Monday, May 20, 2024

Inside why Wilderness withdrew its Air Botswana bid

Fresh details have emerged suggesting that Wilderness Holdings withdrew its bid for Air Botswana after it was discovered that it had not complied with the requirements of a listed company.

Wilderness Holdings’ primary listing is on the Botswana Stock Exchange (BSE) and its secondary listing is on the Johannesburg Stock Exchange (JSE).  

Sunday Standard has also turned up information showing that Wilderness Holdings also withdrew its Expression of Interest (EOI) on Friday following a public outcry that it had been handpicked to partner with Air Botswana and to be a majority shareholding through a Presidential Directive.  

Scores of Batswana took to social media last Thursday and Friday to express displeasure at Presidential Directive CAB 12(A) 2017 instructing Cabinet that Air Botswana should partner with Wilderness Holdings.

The company posted a statement on the BSE website withdrawing its EOI because the public backlash was a threat to its share price trading at BSE domestic main board.

“When the company showed interest in bidding for Air Botswana, it was supposed to have issued a cautionary statement to the market and to shareholders for their approval looking at the size of the transaction,” a source said.  

It is understood that most of the shareholders were opposed to the acquisition of the ailing Air Botswana which has been struggling with profitability.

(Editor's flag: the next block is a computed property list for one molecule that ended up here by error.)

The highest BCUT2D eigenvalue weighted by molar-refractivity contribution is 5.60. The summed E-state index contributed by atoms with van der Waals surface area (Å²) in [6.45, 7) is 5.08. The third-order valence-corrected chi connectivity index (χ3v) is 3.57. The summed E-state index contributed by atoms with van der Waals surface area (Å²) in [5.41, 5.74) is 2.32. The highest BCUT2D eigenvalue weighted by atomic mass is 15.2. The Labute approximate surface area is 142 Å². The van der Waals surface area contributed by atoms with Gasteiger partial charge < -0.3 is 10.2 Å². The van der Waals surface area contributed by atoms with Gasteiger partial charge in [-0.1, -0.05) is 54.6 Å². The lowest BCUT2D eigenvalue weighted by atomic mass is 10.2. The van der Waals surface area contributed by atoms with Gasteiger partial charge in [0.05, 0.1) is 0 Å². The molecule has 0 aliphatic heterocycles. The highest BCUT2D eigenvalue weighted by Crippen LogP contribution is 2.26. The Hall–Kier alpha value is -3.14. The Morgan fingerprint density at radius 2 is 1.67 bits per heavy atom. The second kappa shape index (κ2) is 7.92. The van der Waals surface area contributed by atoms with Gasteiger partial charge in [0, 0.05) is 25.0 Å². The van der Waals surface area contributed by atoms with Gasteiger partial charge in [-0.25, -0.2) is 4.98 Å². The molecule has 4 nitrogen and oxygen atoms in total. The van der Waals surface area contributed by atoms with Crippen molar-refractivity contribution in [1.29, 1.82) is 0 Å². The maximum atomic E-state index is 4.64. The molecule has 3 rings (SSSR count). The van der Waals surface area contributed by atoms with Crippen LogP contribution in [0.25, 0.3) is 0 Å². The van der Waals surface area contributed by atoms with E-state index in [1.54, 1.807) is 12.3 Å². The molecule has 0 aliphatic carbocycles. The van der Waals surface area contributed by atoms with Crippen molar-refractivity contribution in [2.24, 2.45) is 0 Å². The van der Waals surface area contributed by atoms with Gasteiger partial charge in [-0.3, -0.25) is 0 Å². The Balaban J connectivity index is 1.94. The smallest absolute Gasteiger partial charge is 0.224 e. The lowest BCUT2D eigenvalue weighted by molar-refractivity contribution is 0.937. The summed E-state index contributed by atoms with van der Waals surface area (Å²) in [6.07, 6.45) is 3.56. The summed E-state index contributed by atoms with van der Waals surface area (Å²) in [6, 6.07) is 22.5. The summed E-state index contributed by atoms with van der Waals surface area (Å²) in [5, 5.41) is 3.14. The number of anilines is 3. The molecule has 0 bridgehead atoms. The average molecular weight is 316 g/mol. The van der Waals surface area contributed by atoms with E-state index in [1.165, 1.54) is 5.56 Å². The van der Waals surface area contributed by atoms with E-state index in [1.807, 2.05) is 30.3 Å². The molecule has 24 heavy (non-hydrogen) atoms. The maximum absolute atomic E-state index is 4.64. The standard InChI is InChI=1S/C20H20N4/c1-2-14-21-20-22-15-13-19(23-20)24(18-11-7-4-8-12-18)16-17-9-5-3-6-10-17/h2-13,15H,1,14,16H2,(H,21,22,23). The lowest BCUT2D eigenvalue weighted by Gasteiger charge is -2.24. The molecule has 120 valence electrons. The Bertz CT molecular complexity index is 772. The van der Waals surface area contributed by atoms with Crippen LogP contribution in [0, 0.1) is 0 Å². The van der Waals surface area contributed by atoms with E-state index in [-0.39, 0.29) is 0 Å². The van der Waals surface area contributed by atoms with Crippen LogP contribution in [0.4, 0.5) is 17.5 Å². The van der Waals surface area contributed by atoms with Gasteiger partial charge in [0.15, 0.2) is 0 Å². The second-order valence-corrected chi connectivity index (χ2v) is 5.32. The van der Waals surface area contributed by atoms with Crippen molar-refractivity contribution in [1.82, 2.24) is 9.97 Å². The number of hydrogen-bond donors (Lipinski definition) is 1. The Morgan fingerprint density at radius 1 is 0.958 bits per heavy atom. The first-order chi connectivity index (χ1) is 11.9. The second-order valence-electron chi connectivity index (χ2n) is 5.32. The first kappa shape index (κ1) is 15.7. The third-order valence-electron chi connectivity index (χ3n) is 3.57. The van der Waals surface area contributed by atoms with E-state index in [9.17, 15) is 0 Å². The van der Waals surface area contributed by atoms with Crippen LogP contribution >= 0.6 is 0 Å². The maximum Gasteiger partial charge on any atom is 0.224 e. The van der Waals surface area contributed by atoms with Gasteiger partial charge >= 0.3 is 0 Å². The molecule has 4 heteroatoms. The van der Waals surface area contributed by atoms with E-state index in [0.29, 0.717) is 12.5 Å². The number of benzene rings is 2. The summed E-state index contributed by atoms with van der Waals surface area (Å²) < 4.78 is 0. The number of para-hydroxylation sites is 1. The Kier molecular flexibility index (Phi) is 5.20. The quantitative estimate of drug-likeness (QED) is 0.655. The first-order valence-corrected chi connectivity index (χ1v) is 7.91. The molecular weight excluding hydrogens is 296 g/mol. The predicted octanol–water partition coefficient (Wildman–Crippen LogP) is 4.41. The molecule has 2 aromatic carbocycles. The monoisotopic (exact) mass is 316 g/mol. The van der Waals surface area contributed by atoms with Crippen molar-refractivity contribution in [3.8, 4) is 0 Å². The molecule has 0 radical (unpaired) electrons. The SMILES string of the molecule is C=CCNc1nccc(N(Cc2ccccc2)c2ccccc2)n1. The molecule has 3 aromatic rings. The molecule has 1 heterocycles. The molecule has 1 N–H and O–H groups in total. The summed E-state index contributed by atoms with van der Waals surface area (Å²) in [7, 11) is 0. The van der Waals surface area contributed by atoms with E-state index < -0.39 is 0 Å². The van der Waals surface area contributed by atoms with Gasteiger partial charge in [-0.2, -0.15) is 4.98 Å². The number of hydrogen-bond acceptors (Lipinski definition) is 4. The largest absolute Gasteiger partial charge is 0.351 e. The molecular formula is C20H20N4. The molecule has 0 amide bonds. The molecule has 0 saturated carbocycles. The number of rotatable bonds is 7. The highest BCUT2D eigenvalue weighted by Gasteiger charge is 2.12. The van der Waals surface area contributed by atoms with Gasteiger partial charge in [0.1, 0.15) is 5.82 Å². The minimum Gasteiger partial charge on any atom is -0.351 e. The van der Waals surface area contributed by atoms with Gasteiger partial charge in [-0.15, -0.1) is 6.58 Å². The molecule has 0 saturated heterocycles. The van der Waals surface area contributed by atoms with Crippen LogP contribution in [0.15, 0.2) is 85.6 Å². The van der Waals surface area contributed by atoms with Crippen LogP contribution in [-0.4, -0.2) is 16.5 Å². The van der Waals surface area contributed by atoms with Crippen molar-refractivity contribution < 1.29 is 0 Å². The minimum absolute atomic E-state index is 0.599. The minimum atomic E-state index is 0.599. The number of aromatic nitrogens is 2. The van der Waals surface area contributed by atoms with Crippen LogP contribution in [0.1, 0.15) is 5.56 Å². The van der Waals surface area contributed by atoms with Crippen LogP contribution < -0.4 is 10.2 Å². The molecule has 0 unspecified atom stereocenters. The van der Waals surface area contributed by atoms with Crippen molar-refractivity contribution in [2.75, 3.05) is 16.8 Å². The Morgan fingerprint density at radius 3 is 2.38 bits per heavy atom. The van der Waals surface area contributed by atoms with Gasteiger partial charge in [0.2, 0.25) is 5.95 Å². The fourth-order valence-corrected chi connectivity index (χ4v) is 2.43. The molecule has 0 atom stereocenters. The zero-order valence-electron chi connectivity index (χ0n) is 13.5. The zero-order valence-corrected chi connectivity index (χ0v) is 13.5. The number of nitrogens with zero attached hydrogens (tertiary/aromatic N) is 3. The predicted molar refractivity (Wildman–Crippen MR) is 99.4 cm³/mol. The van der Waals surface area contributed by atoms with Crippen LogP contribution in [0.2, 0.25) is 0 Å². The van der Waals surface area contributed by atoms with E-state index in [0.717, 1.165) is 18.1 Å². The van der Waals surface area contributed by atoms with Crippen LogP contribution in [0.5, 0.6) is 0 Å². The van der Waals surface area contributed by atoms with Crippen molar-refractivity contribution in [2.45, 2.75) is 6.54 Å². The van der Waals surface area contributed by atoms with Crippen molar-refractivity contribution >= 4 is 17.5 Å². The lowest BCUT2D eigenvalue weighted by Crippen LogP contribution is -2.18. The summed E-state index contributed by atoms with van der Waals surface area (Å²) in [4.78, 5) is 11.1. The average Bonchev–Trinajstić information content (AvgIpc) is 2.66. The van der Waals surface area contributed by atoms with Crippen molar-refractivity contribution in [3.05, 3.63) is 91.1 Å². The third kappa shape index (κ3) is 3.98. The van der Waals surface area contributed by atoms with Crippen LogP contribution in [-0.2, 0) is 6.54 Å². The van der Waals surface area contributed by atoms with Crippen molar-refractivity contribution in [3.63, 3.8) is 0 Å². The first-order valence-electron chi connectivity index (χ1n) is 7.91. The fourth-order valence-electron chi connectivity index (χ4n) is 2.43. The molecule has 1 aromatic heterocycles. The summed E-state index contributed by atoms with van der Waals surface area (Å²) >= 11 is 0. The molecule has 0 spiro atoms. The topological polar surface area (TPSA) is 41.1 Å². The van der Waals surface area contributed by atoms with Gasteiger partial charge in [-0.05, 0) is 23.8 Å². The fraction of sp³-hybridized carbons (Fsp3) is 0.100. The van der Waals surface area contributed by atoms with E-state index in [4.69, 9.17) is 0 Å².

Sunday Standard has also learnt that the decision by Wilderness Holding to withdraw from the bid had been developing behind the scenes.  

When the Permanent Secretary in the Ministry of Transport and Communications, Kabelo Ebineng appeared before the Public Accounts Committee (PAC) and confirmed that Wilderness and ComAir had been shortlisted, the decision by Wilderness Holdings to withdraw from the bid was already in motion, an insider revealed.

It is understood that the information contained in Ebineng’s executive summary report which was presented before PAC relating to Air Botswana partnering with Wilderness Holdings through a Presidential Directive should have been scrapped off because the company had already decided to withdraw from the bid.

“This has been developing for months (Wilderness Holdings withdrawal). You have to also note that Botswana Public Officers Pension Fund (BPOPF) is considering funding Air Botswana because the Ministry had made an investment case following Wilderness Holdings’ withdrawal,” said another source close to the botched transaction.

There are even claims that the Ministry of Transport and Communications believes that should it seal the deal with BPOPF, it could turn around Air Botswana’s fortunes through restructuring.

“As I see it, privatization of Air Botswana will be on hold for a while yet again,” the source said.  

President Ian Khama this week, through his Private Secretary, Gobe Pitso, would not respond to Sunday Standard queries and referred this publication to the Ministry of Transport and Communications.

Wilderness Holdings, which owns Wilderness Safaris has interests in the wildlife rich Okavango Delta and Chobe Districts. Khama has interests in Linyanti Investment, a subsidiary of Wilderness Safaris.